Chemistry and Hegel’s Logic

  • John W. Burbidge
Part of the Archives Internationales D’Histoire Des Idées / International Archives of the History of Ideas book series (ARCH, volume 136)


When lecturing on elective affinity, Hegel referred to John Dalton’s theory of atomic weights. He observed that, although Dalton had been the first to recognize that chemical elements combine according to definite proportions, “he enveloped his determinations in the worst form of atomistic metaphysics”.1 This rejection of atomic theory did not appear unannounced, for in the remark to paragraph 298 of the Philosophy of Nature, he points out that when he talks about material parts he does not mean atoms or molecules. Since atoms and molecules are understood to be separated and subsisting on their own, they cannot be continuous; if there is to be continuity, two parts must subsist in the same place.


Large Logic Discrete Moment Inherent Relation Definite Proportion Ordinary Chemistry 
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  1. 1.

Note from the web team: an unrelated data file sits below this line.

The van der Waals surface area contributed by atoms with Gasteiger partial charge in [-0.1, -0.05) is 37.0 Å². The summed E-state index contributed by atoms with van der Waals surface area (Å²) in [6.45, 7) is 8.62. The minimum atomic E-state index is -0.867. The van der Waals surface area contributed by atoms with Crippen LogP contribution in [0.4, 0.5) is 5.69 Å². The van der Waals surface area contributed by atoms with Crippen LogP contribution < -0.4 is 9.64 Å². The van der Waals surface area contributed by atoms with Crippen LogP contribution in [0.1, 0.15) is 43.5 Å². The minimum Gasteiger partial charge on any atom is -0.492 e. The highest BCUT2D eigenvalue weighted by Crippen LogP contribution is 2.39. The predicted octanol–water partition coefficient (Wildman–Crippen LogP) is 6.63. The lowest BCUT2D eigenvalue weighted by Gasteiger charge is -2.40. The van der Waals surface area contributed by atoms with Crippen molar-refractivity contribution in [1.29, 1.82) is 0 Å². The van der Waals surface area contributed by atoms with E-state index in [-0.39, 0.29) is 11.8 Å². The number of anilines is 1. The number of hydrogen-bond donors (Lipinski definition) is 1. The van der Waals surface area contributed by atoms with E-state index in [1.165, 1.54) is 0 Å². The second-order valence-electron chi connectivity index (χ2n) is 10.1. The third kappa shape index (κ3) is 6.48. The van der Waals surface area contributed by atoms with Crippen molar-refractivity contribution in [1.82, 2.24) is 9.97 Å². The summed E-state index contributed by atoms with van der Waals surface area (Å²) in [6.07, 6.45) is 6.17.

Hegel Encyclopedia § 333 Addition; tr. Petry II.213,10f.; tr. Miller p. 263.Google Scholar
  2. 2.
    Hegel Encyclopedia § 98; tr. Wallace (1895) pp. 181-185; tr. Geraets etc. (1991) pp. 155-157. Compare Hegel GW (WL) 11.93; 21.153-155; tr. Miller pp. 165-167.Google Scholar
  3. 3.
    Hegel Encyclopedia §§ 326–336; tr. Petry II.178-222; tr. Miller pp. 232-272.Google Scholar
  4. 4.
    Hegel Encyclopedia §§ 200–203; tr. Wallace (1892) pp. 341-343; tr. Geraets etc. (1991) pp. 277-279. See also Hegel GW (WL) 12.148-153; tr. Miller pp. 727-733.Google Scholar
  5. 5.
    Hegel GW (WL) 12.152,7-20; tr. Miller p. 731.Google Scholar
  6. 6.
    Hegel Encyclopedia § 329 Addition; tr. Petry II.190,32; tr. Miller p. 243.Google Scholar
  7. 7.
    Hegel GW (WL) 12.148,28-149,2; tr. Miller p. 727.Google Scholar
  8. 8.
    Hegel GW (WL) 12.150,7-9; tr. Miller p. 729.Google Scholar
  9. 9.
    For the motif of self-reference as central to the logic see Halper, E. 1981.Google Scholar
  10. 10.
    This explication of the text is based on the larger Logic.Google Scholar
  11. 11.
    For an extended discussion of Hegel’s theory of syllogism, see Burbidge, J. 1981, pp. 158-192.Google Scholar
  12. 12.
    Hegel Encyclopedia § 263; tr. Petry I.244; tr. Miller p. 47.Google Scholar
  13. 13.
    Hegel Encyclopedia § 325; tr. Petry II.177; tr. Miller p. 232.Google Scholar
  14. 14.
    For this comparison I have relied on the texts provided in von Engelhardt, D. 1976, pp. 138ff.Google Scholar

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© Springer Science+Business Media Dordrecht 1993

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  • John W. Burbidge

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